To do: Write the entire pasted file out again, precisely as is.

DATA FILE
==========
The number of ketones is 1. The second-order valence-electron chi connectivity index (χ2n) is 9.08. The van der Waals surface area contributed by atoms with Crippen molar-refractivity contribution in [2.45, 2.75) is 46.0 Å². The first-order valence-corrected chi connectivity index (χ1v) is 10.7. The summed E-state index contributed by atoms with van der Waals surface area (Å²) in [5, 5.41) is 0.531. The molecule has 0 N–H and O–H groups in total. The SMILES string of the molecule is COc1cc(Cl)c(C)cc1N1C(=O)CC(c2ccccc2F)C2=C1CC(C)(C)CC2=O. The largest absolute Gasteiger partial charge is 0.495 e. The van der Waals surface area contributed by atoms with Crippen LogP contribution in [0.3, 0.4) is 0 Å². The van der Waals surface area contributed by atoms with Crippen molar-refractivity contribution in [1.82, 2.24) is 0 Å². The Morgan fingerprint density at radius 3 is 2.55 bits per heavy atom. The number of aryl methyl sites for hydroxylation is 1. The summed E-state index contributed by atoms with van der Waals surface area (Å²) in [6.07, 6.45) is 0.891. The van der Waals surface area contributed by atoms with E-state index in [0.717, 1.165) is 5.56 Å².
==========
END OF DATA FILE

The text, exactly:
The number of ketones is 1. The second-order valence-electron chi connectivity index (χ2n) is 9.08. The van der Waals surface area contributed by atoms with Crippen molar-refractivity contribution in [2.45, 2.75) is 46.0 Å². The first-order valence-corrected chi connectivity index (χ1v) is 10.7. The summed E-state index contributed by atoms with van der Waals surface area (Å²) in [5, 5.41) is 0.531. The molecule has 0 N–H and O–H groups in total. The SMILES string of the molecule is COc1cc(Cl)c(C)cc1N1C(=O)CC(c2ccccc2F)C2=C1CC(C)(C)CC2=O. The largest absolute Gasteiger partial charge is 0.495 e. The van der Waals surface area contributed by atoms with Crippen LogP contribution in [0.3, 0.4) is 0 Å². The van der Waals surface area contributed by atoms with Crippen molar-refractivity contribution in [1.82, 2.24) is 0 Å². The Morgan fingerprint density at radius 3 is 2.55 bits per heavy atom. The number of aryl methyl sites for hydroxylation is 1. The summed E-state index contributed by atoms with van der Waals surface area (Å²) in [6.07, 6.45) is 0.891. The van der Waals surface area contributed by atoms with E-state index in [0.717, 1.165) is 5.56 Å².